The air is getting cleaner. Even the American Lung Association says so.
- ALA found that the number of counties in which unhealthy air was recorded fell significantly for the first time in six years ...
Now for the "but."
- But Janice Nolen, the group's director of national policy, emphasized that the counties where problems persist are home to 152 million people, or 52 percent of the U.S. population.
"People's lives are shortened by months to years because of the air they're breathing," she said.
It's interesting to note how news reports describe those who find fault with the ALA's work:
- Conservatives and energy-industry groups have criticized the Lung Association's methodology, saying it's misleading to give counties "failing" grades for air pollution that might have been recorded at just one monitoring station.
"I wish they would do more informing and less scaring," said Ben Lieberman, a senior environment and energy policy analyst at the Washington-based Heritage Foundation, a conservative research group.
As if "advocacy" groups, "consumer rights" groups, unions, government agencies, and others that escape ideological qualifiers are not motivated by ideology.
Joel Schwartz has been on this issue for a long time, and this article by him should be read along with any other news reports on this issue.
- ALA creates the impression that everyone living in areas that exceed EPA's standards is suffering serious health damage or even death. In reality, EPA's pollution standards have become so stringent that exceeding them has few implications for people's health.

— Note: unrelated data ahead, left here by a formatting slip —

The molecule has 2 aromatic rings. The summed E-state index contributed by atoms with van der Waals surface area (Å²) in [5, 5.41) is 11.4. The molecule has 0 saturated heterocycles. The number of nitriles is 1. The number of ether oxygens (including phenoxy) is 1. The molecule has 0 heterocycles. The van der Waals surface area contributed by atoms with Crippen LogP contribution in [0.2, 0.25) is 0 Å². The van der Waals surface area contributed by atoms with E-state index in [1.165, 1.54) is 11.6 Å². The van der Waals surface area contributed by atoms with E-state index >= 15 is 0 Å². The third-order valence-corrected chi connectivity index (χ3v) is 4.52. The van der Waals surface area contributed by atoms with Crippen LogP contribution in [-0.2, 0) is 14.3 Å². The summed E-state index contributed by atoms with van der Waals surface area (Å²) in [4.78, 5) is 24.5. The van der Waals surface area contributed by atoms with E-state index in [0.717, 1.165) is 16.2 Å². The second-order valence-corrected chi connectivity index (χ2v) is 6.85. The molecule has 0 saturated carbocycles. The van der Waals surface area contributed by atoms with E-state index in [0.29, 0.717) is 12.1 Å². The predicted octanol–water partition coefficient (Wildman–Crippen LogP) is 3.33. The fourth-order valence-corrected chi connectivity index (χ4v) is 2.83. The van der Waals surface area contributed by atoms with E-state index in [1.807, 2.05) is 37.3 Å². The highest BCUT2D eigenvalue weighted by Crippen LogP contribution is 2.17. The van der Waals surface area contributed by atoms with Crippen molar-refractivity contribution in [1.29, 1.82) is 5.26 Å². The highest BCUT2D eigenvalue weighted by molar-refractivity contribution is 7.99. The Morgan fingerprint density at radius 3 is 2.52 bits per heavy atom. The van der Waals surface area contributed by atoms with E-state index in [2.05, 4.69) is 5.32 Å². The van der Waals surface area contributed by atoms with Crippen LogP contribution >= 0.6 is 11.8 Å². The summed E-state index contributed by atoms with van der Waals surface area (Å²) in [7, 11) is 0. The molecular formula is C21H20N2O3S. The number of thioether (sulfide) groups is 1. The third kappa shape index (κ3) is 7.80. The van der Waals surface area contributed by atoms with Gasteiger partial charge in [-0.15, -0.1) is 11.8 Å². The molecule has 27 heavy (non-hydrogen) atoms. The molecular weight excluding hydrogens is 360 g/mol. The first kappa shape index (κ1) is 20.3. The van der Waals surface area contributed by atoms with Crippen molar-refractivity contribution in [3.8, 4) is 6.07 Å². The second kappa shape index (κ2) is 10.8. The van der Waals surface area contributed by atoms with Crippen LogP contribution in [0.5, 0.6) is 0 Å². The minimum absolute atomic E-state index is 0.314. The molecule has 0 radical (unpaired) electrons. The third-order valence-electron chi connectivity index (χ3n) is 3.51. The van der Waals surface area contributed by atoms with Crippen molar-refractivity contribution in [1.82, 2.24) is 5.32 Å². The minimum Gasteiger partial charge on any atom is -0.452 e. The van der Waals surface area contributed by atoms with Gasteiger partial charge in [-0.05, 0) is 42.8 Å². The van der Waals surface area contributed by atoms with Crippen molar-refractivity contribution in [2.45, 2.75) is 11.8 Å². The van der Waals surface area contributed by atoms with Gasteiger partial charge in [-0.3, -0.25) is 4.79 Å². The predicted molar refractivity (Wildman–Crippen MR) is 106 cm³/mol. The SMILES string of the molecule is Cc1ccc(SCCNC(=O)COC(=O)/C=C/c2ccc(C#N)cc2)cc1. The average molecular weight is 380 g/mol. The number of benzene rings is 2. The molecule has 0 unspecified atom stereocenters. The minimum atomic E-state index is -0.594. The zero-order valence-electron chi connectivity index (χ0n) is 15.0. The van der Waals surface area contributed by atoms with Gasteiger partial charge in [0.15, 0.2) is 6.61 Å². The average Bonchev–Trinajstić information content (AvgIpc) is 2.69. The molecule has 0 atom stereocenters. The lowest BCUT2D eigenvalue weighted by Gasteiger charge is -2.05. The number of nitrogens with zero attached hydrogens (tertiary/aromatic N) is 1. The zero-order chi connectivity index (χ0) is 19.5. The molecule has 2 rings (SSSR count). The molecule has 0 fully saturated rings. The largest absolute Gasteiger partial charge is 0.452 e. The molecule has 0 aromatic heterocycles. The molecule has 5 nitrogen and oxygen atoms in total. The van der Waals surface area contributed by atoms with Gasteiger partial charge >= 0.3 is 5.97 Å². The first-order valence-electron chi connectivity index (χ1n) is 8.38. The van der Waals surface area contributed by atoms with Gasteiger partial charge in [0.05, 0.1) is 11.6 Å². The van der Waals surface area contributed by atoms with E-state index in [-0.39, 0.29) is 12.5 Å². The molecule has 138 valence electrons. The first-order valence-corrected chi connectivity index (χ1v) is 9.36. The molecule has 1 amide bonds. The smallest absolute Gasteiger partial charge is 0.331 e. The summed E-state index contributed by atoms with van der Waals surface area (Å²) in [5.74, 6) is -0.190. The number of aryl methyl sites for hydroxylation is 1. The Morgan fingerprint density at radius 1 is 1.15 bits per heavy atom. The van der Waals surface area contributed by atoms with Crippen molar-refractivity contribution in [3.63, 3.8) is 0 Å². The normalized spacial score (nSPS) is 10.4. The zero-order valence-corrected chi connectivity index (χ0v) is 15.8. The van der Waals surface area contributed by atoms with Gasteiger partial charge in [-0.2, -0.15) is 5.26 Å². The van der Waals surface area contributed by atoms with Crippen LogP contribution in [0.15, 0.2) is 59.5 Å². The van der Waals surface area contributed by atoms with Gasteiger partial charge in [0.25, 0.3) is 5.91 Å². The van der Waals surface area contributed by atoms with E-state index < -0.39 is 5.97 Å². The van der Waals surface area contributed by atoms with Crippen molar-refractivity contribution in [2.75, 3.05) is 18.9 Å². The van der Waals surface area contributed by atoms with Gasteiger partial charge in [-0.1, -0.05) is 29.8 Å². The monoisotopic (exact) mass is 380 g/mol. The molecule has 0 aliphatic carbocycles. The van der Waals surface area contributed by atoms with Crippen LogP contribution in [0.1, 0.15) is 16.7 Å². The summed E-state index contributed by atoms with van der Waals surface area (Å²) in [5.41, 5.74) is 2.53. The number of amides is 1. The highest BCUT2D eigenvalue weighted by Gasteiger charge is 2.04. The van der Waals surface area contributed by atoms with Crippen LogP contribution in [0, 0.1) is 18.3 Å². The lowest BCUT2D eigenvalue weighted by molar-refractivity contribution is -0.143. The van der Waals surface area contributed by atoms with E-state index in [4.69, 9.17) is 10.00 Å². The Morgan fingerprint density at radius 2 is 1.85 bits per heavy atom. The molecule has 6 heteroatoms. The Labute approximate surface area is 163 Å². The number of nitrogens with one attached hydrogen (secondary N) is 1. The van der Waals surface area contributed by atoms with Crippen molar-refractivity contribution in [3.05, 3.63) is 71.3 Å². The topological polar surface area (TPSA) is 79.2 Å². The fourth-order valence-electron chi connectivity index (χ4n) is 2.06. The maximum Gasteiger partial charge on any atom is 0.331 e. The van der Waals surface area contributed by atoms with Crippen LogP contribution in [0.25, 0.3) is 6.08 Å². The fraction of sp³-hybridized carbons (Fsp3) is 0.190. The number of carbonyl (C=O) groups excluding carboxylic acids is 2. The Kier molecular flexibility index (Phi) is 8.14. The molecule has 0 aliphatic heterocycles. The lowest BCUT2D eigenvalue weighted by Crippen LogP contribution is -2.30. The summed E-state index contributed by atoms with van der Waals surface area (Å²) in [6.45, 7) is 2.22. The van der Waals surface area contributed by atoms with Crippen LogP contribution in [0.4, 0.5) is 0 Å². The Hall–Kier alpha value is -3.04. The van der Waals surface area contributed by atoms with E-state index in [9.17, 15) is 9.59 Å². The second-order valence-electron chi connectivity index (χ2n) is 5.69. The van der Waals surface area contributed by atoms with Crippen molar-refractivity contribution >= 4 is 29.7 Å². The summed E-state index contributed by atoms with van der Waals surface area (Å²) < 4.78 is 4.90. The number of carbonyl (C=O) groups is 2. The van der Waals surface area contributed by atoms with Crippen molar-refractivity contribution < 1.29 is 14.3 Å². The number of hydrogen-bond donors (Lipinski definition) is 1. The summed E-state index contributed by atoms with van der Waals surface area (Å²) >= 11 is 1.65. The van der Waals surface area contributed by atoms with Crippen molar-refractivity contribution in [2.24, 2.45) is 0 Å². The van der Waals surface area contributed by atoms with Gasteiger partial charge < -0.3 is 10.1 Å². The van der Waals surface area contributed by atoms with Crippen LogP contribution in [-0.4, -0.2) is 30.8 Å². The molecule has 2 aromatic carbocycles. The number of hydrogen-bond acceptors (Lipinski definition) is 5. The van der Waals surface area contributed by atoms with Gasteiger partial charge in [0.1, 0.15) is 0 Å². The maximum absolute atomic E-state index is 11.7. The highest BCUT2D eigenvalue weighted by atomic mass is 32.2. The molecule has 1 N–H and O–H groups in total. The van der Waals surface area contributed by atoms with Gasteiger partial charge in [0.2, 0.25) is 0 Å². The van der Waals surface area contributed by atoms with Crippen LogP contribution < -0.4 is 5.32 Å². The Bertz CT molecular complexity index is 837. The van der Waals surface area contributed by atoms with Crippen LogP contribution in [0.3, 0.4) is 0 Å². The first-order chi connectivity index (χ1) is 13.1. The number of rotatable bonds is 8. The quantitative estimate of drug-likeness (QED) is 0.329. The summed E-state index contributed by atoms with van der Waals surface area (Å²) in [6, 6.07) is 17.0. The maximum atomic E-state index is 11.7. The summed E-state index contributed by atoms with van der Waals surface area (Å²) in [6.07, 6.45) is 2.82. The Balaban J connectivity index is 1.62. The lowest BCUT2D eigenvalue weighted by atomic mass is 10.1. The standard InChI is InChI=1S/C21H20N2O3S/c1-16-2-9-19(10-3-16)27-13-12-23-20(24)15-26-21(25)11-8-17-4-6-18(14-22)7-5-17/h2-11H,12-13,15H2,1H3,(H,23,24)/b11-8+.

The California Air Resources Board's Children's Health Study followed more than 1,000 children from ages 10 to 18 during the 1990s and reported no relationship between ozone levels and lung function. The CHS also reported that asthma incidence was 30 percent lower in areas with the highest ozone levels.
Coverage improved somewhat, but bad news is still an easier sell:
- This year's most egregious entry was the Oakland Tribune's "Air pollution still abysmal in Bay Area." It would be hard to make a more ridiculous statement about the San Francisco Bay Area's air quality. The entire region complies with all of EPA's air pollution health standards and has some of the cleanest air of any large metropolitan area in the entire world.